Report claims 400,000 insect species face extinction amid heavy use of pesticides
The study also indicates that insects, including bees, are vanishing due to damage to nature. Photograph: Rodrigo Garrido/Reuters
The “unnoticed insect apocalypse” should set alarm bells ringing, according to conservationists, who said that without a halt there will be profound consequences for humans and all life on Earth.
A new report suggested half of all insects may have been lost since 1970 as a result of the destruction of nature and heavy use of pesticides. The report said 40% of the 1million known species of insect are facing extinction.
The analysis, written by one of the UK’s leading ecologists, has a particular focus on the UK, whose insects are the most studied in the world. It said 23 bee and wasp species have become extinct in the last century, while the number of pesticide applications has approximately doubled in the last 25 years.
UK butterflies that specialise in particular habitats have fallen 77% since the mid-1970s and generalists have declined 46%, the report said. There are also knock-on effects on other animals, such as the spotted flycatcher which only eats flying insects. Its populations have dropped by 93% since 1967.
But conservationists said that insect populations can be rescued, by introducing firm targets to cut pesticide use and making urban parks and gardens more wildlife friendly. Scientists said insects are essential for all ecosystems, as pollinators, food for other creatures, and recyclers of nutrients.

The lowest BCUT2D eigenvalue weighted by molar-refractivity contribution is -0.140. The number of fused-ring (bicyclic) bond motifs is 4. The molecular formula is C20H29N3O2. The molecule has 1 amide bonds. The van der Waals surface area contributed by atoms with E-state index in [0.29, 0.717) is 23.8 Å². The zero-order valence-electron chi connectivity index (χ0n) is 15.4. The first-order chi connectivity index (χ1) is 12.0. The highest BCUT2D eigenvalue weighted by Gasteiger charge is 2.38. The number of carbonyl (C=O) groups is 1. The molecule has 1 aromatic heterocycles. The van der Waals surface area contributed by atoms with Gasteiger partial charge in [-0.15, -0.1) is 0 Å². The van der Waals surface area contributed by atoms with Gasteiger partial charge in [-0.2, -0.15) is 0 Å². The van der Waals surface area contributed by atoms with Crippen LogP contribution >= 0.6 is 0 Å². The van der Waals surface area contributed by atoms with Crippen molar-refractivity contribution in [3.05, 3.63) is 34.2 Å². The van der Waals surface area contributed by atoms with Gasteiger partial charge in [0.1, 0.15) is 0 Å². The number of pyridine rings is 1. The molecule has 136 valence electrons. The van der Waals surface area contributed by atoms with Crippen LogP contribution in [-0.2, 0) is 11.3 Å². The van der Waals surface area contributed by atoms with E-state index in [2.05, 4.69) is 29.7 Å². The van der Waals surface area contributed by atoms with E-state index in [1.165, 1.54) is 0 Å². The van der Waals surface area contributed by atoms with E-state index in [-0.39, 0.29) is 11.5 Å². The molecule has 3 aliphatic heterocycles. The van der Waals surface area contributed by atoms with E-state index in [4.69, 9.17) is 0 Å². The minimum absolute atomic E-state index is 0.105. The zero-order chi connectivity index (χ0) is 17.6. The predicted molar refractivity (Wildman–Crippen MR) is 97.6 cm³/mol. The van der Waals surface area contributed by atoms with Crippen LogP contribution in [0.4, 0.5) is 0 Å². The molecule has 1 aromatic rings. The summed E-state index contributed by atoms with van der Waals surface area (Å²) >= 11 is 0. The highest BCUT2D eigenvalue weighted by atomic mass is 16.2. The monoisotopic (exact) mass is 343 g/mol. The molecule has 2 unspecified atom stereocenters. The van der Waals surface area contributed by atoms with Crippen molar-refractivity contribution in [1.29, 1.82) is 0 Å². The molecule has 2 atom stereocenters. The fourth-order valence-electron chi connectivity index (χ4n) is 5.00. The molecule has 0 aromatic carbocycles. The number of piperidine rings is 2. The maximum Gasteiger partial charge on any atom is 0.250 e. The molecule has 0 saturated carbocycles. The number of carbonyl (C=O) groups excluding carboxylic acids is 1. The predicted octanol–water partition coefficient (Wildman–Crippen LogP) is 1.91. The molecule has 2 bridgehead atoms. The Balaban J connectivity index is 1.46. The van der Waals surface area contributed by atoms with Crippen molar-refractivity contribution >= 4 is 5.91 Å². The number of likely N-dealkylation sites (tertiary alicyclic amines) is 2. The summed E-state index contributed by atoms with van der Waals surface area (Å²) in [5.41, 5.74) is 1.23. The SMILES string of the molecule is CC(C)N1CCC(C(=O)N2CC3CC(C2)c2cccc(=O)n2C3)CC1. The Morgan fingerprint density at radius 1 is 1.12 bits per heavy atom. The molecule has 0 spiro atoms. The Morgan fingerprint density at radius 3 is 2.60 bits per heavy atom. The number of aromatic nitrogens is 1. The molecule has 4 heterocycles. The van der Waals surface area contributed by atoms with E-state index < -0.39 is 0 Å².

“We can’t be sure, but in terms of numbers, we may have lost 50% or more of our insects since 1970 – it could be much more,” said Prof Dave Goulson, at the University of Sussex, UK, who wrote the report for the Wildlife Trusts. “We just don’t know, which is scary. If we don’t stop the decline of our insects there will be profound consequences for all life on earth [and] for human wellbeing.”
Studies of insect populations over decades are scarce, he said: “But the overwhelming weight of evidence that exists suggests the rapid decline is a real phenomenon. It really worries me to hear people say we need more long-term studies to be sure. That would be great, but we can’t wait another 25 years before we do anything because it will be too late.” MORE